Drivers in Portugal are feeling not just the pinch but the pain of soaring petrol and diesel prices due to the war in Ukraine.
Transport fuel prices are now more than €2 a litre, much the same as in most other European countries. Diesel in Portugal rose from €1.78 per litre on May 28 to €2.08 by June 22. Petrol (octane 95) went up from €1.88 in early May to €2.17 in mid-June. Octane 98 is more expensive and not all petrol stations sell it.
An average car drive from Lisbon to Faro will cost just over €76 one way. It’s about 277km via the A2. Lisbon to Porto – 341 km via the A1 – costs about €85.75. Elsewhere in the world, some prices are higher, more are lower. The average price of petrol per litre in the world recently has been €1.89.
Crude oil, the fossil fuel from which petrol and diesel are refined, is imported by Portugal from Angola, Saudi Arabia and Algeria. Natural gas, the fuel used for heating and creating electricity, is imported from Nigeria and the United States. Crude oil and natural gas are shipped into the deep-water port of Sines, south of Lisbon, the closest major European port to the US.
Portugal itself has both onshore and offshore areas containing oil and a number of years ago the government granted concession contracts to several large oil companies. The concessions in the Algarve and Peniche offshore areas – highly contentious among environmentalists – were terminated by the government in 2017. There is still no clear evidence as to whether Portugal has sufficiently large quantities of hidden oil to consider commercial extraction.
That aside, former Environment and Energy Transition Minister João Pedro Matos Fernandes has said that Portugal has strategic reserves of petrol and diesel that guarantee the country’s consumption for 90 days, plus the reserves that energy companies themselves have.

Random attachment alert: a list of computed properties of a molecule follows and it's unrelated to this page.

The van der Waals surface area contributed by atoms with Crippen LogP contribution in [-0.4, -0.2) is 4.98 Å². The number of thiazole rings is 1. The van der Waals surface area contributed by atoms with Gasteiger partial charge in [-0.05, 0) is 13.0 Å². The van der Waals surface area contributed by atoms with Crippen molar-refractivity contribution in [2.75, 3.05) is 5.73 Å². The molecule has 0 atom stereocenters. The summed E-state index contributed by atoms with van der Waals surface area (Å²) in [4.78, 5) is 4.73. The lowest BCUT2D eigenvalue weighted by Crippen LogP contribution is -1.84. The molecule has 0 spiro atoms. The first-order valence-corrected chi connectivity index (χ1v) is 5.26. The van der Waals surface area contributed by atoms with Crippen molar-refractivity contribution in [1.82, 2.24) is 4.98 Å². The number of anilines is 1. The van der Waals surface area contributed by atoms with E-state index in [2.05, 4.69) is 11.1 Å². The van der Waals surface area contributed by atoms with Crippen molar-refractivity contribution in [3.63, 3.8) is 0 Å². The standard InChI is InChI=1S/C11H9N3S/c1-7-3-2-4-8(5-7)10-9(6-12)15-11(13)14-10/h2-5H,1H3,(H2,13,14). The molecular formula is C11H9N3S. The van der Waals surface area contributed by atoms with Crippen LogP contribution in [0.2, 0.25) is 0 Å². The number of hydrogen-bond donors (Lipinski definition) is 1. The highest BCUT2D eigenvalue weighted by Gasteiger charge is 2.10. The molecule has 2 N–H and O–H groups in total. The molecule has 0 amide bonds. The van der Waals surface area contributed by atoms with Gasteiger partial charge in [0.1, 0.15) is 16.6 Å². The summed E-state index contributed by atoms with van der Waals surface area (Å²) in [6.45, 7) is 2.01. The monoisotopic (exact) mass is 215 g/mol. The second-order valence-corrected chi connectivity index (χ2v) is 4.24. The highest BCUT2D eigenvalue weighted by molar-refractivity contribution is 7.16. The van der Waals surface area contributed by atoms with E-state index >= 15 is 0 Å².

The reserves of natural gas are also at very comfortable levels, exceeding 80% of the country’s total storage capacity. Fernandes has said he considers it crucial to increase Iberia’s gas pipeline connections to the rest of Europe as there is only one running from Spain to France.
According to the World Bank, the war in Ukraine could keep oil and natural gas prices at historically high levels through the end of 2024. It expects energy prices to rise more than 50% in 2022 before easing in 2023 and 2024. In the event of a prolonged war, or additional sanctions on Russia, prices could be even higher and more volatile than currently projected.
European and other countries placed hard sanctions on Russian imports to try and stop the Kremlin funding their outrageous aggression. It has backfired in the sense that stopping imports of Russia’s main export commodities – oil and gas – has harmed the West as well as Russia.
Germany is particularly concerned that Russia’s moves to slash Europe’s natural gas supplies risked sparking a collapse in energy markets and a situation similar to the 2008 global financial crisis.
Russia is, meanwhile, benefitting by selling vast amounts of oil at discounted prices to China and India. This surge in demand from Asia is making up for the significantly lower number of barrels being sold to Europe.
China’s imports of Russian oil rose 28% in May this year from the previous month, while India has gone from taking in almost no Russian oil to buying more than 760,000 barrels a day.
The oil is being sold at a steep discount because of the risks associated with sanctions imposed to punish Russia for its invasion of Ukraine. Still, soaring energy prices have led to an advance in oil revenue for Russia, which reaped in $1.7 billion more last month than it did in April.
By LEN PORT
Len Port is a journalist and author based in the Algarve. Follow Len’s reflections on current affairs in Portugal on his blog: algarvenewswatch.blogspot.pt